How could this happen? In the years between the fall of the French at Dien Bien Phu in 1954 and the collapse of South Vietnam in 1975, two years after our troops left, the United States was severely divided by race, war and a generational split, a state of polarization not seen since the Civil War.
A member of a military family, I entered the Jesuits after serving two years in the antiaircraft artillery in Germany, where we had been advised that the Russians might attack at any time. Theology, just war ethics, the influence of fellow Jesuits, summer internships at America, the march against the Pentagon led by intellectuals like Norman Mailer, the riots in Detroit and New Jersey and, especially, the violence at the 1968 Democratic Convention in Chicago, which I witnessed—all of these taught me that something was wrong with the U.S. value system expressed in our foreign policy.
Now, more than four decades after the end of the war, Ken Burns’s “The Vietnam War,” written by Geoffrey C. Ward as a 10-part documentary series totaling 18 hours, tries to answer what went wrong and what lessons are to be learned. Burns offers the testimony of 80 witnesses, including U.S. and Vietnamese participants on both sides—such as New York Times correspondent Neil Sheehan and soldier-turned-novelist Tim O’Brien, author of The Things They Carried.
It all begins with the two-month battle of Dien Bien Phu, in which the French had fortified their position so as to draw the Vietnamese Army into an attack where they would all be killed. But the Vietnamese outsmarted the French, pounding them with artillery from higher slopes and shooting down planes delivering food and ammunition. The French artillery commander shot himself in his despair.
From then on the United States gradually replaced the French as a colonial occupying army, not realizing that as the French were hated so would we be. President John F. Kennedy’s inaugural commitment to “pay any price” to protect liberty led him and his successors, step by step, to replace the French with what they considered a “limited war.” American helicopters dropped napalm bombs and Agent Orange to kill the forests that hid the Vietcong and North Vietnamese soldiers, but these eventually also killed U.S. soldiers, as well as causing cancer, birth defects and psychological breakdowns.
We uprooted farming communities and forced the inhabitants into strategic hamlets, where we thought they would be safe from enemy influence. While we policed them we sometimes killed the wrong people, and every person killed would lead to 10 more Vietnamese willing to fight the U.S. intruders.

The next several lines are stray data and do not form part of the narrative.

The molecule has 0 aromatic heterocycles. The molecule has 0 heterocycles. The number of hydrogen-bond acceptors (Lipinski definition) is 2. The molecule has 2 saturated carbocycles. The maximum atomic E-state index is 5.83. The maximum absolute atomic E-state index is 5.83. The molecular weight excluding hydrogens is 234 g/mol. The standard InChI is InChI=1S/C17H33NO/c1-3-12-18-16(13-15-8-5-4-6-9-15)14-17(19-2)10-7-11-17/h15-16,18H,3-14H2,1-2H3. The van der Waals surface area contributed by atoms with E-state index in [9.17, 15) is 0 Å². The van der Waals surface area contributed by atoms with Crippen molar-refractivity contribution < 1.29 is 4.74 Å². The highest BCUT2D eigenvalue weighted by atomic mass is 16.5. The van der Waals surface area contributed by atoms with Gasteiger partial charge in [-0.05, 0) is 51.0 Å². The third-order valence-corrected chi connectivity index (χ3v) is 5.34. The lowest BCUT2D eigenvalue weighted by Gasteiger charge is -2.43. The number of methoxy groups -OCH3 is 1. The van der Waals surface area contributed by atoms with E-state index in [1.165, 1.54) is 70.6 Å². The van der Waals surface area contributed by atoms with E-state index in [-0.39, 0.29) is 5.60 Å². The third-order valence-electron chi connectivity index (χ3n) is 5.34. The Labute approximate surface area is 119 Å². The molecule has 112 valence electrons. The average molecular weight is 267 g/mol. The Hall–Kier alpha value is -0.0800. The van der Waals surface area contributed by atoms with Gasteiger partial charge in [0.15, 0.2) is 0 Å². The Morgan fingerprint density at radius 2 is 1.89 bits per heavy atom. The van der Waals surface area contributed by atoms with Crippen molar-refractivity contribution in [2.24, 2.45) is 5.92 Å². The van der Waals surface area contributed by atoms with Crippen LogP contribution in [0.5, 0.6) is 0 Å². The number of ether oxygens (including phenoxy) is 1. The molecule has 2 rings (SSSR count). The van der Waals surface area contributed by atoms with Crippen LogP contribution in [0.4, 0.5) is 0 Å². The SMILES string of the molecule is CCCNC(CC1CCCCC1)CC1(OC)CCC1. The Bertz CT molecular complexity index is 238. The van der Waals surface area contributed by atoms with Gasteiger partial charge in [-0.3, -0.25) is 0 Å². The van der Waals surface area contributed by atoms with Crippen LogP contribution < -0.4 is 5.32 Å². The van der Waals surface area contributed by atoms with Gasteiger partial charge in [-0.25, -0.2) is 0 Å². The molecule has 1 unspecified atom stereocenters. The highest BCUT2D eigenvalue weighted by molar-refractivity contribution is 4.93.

President Lyndon Johnson was constantly overwhelmed by the job: “What the hell is Vietnam worth to me? To the country?”
President Lyndon Johnson was constantly overwhelmed by the job: “What the hell is Vietnam worth to me? To the country?” He tells the leaders of South Vietnam to “get off their butts and leave me alone.” Still, Republican presidential candidate Senator Barry Goldwater claims Johnson is not tough enough. So, to flex a muscle, the United States charges without evidence that North Vietnam has attacked a U.S. destroyer in the Gulf of Tonkin, and our war expands its scope with our bombing North Vietnam.
Burns interrupts the combat narrative with personal stories. In one narrative, we meet Dinton (Mogie) Crocker, 17, who loves his country and, typical of many in his generation, wants to serve it. As his sister now recounts, Crocker’s parents resist, he is still too young. He leaves home for a while, returns, enlists, becomes bored and disillusioned, but now, at 19, in the 101st Airborne, he takes part in an attack on an enemy-occupied hill. He is up front, the point man; a machine gun cuts him down. We follow him home to burial in Arlington Cemetery and see his name engraved on Maya Lin’s Vietnam Memorial.
General Westmoreland takes charge of the war. Back in the United States, antiwar movements begin to spring up, including the Spring Mobilization Committee to End the War in Vietnam and various student-led protests on college campuses across the country.
Two scenes linger. We see again, in more detail, the napalm landing on a family as they race out of their homes and down the road toward a group of cameras. The moment produces the infamous shot of the little naked girl running and crying down the road, 30 percent of her body burned with napalm. The reporters embrace and clothe her and get her to the hospital. Another scene is from the Tet offensive: A policeman has captured an enemy and, in front of a camera, blows his brains out.